Braised Rabbit and Fennel Parpardelle

Chef Ken Addington of Brooklyn, New York's Five Leaves

Wine Recommendation: This dish can take either a white or a red as a partner. The white should be on the broader side of the spectrum, with plenty of weight and texture, like d’Arenberg’s The Hermit Crab—a McLaren Vale blend of Viognier and Marsanne. Avoid overly rich reds and choose a subtler, savory example, such as a Shiraz-Viognier from Domaine Terlato & Chapoutier in Victoria.

  • Vegetable oil to coat pan
  • 4 rabbit legs
  • Salt and pepper, to taste
  • 2 tablespoons each carrots, onions and celery
  • 8 ounces white wine
  • 4 ounces Pernod
  • Sachet: 1 tablespoon coriander seed, 1 tablespoon fennel seed, 1 bay leaf and 1 tablespoon black peppercorns
  • 6 cups chicken stock
  • 2 heads fennel cut into ¼ inch wedges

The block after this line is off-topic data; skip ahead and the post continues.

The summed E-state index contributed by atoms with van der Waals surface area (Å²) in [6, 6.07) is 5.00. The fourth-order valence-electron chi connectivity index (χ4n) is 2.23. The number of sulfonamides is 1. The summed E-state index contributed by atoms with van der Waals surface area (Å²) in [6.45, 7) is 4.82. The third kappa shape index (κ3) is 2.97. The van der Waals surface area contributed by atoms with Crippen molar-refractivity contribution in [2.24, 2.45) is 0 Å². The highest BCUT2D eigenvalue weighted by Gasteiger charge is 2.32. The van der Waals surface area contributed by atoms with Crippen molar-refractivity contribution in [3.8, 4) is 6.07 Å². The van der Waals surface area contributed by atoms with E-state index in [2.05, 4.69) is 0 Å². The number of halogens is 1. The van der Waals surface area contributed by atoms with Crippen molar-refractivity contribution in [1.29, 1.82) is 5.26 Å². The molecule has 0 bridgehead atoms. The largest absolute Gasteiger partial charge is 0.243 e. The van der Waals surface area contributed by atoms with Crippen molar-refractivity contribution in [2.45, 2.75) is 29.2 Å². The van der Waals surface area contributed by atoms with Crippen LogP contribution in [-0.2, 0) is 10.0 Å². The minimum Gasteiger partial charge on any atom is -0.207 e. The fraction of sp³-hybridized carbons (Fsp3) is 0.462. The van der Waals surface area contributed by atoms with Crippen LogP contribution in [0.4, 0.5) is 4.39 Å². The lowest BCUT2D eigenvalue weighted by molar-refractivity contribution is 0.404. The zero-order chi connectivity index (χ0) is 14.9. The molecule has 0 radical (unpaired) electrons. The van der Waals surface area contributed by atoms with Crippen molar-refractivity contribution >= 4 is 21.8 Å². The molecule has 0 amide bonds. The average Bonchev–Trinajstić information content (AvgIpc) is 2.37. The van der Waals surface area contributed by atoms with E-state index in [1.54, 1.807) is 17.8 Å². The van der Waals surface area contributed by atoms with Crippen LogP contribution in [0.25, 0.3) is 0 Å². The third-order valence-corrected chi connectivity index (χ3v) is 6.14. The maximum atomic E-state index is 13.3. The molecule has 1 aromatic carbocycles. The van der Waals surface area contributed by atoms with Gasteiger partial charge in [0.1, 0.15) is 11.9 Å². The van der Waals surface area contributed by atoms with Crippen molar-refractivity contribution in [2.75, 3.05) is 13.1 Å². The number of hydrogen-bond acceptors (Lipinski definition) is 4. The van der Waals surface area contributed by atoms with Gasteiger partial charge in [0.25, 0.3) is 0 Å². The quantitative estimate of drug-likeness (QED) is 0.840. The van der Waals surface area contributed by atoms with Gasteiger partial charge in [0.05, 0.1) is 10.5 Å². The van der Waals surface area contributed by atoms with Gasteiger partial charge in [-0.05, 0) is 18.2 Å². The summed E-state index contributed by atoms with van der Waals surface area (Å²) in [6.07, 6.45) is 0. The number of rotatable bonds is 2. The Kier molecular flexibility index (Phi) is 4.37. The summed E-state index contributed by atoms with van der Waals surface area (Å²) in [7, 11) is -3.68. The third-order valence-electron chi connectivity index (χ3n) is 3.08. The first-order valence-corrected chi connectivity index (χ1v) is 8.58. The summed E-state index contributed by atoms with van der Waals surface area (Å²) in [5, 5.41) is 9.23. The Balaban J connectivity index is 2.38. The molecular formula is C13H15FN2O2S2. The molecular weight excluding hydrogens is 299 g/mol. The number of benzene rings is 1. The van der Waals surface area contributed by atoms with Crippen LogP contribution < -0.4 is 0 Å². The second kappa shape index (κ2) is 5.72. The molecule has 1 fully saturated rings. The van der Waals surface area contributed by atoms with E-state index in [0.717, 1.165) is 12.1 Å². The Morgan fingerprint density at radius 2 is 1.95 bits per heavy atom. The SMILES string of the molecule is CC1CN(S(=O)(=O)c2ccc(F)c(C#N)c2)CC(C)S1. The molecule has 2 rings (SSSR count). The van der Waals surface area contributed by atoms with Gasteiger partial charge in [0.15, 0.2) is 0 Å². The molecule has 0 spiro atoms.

• 1½ pounds parpardelle pasta
  • 2 tablespoons chopped parsley
  • ¼ cup unsalted butter
  • 1 lemon, juice and zest
  • Thinly sliced scallion
  • Cilantro sprigs
  • ¼ cup picholine olives, pitted, rough chopped
  • 1 tablespoon thinly sliced fresh red Thai chilies
  • ¼ cup coarse breadcrumbs

To prepare: Heat oil in large heavy-bottomed pan.

Season rabbit with salt and pepper. Sear until golden, then remove.

Add chopped carrots, onions and celery. Cook over medium heat until they wilt. Add wine and Pernod and reduce by half. Place rabbit legs, sachet and chicken stock into the pan. Simmer lightly for 1½ hours until tender. Remove legs to cool. Strain braising liquid into another pot and reduce by half before adding fennel. Simmer for 20 minutes or until tender.

Once rabbit is cool, remove meat from bone, being mindful of small bones around joints.

Boil pasta 3-4 minutes in lots of water, then drain.

Toss shredded rabbit meat, chopped parsley, butter, lemon juice and zest in with cooking fennel. Season with salt and pepper, remove from heat and add pasta. Serve family style. Garnish with scallion,cilantro, olives, chili and breadcrumbs.

Published on July 8, 2010
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